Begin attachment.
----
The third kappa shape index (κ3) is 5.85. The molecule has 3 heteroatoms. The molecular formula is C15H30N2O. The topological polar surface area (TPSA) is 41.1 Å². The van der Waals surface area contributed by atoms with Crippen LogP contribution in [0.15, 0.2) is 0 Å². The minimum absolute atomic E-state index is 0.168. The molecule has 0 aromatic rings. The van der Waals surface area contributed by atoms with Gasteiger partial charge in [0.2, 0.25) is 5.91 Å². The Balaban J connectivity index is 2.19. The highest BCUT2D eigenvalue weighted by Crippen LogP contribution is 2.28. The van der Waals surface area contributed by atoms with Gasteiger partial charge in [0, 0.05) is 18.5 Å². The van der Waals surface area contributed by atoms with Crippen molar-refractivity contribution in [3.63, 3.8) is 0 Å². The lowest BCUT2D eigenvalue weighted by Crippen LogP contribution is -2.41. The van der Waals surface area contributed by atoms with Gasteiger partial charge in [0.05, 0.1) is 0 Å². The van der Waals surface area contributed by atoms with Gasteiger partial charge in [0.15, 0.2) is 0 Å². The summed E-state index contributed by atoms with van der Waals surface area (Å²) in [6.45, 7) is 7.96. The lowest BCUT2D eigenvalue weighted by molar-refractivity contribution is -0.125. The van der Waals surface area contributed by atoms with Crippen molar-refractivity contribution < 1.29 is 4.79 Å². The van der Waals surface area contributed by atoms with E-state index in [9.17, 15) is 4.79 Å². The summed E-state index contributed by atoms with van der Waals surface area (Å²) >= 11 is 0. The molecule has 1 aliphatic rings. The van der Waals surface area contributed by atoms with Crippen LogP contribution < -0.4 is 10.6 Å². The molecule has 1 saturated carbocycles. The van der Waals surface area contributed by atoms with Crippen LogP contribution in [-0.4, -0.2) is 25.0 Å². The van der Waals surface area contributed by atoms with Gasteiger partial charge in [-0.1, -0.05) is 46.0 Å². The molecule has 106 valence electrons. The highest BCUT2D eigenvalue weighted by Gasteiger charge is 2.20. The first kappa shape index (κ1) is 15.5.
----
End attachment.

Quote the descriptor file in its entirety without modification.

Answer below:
The third kappa shape index (κ3) is 5.85. The molecule has 3 heteroatoms. The molecular formula is C15H30N2O. The topological polar surface area (TPSA) is 41.1 Å². The van der Waals surface area contributed by atoms with Crippen LogP contribution in [0.15, 0.2) is 0 Å². The minimum absolute atomic E-state index is 0.168. The molecule has 0 aromatic rings. The van der Waals surface area contributed by atoms with Gasteiger partial charge in [0.2, 0.25) is 5.91 Å². The Balaban J connectivity index is 2.19. The highest BCUT2D eigenvalue weighted by Crippen LogP contribution is 2.28. The van der Waals surface area contributed by atoms with Gasteiger partial charge in [0, 0.05) is 18.5 Å². The van der Waals surface area contributed by atoms with Crippen molar-refractivity contribution in [3.63, 3.8) is 0 Å². The lowest BCUT2D eigenvalue weighted by Crippen LogP contribution is -2.41. The van der Waals surface area contributed by atoms with Gasteiger partial charge in [0.05, 0.1) is 0 Å². The van der Waals surface area contributed by atoms with Gasteiger partial charge in [0.15, 0.2) is 0 Å². The summed E-state index contributed by atoms with van der Waals surface area (Å²) in [6.45, 7) is 7.96. The lowest BCUT2D eigenvalue weighted by molar-refractivity contribution is -0.125. The van der Waals surface area contributed by atoms with Crippen molar-refractivity contribution < 1.29 is 4.79 Å². The van der Waals surface area contributed by atoms with E-state index in [9.17, 15) is 4.79 Å². The summed E-state index contributed by atoms with van der Waals surface area (Å²) >= 11 is 0. The molecule has 1 aliphatic rings. The van der Waals surface area contributed by atoms with Crippen LogP contribution < -0.4 is 10.6 Å². The molecule has 1 saturated carbocycles. The van der Waals surface area contributed by atoms with Crippen LogP contribution in [-0.4, -0.2) is 25.0 Å². The van der Waals surface area contributed by atoms with Gasteiger partial charge in [-0.1, -0.05) is 46.0 Å². The molecule has 106 valence electrons. The highest BCUT2D eigenvalue weighted by Gasteiger charge is 2.20. The first kappa shape index (κ1) is 15.5.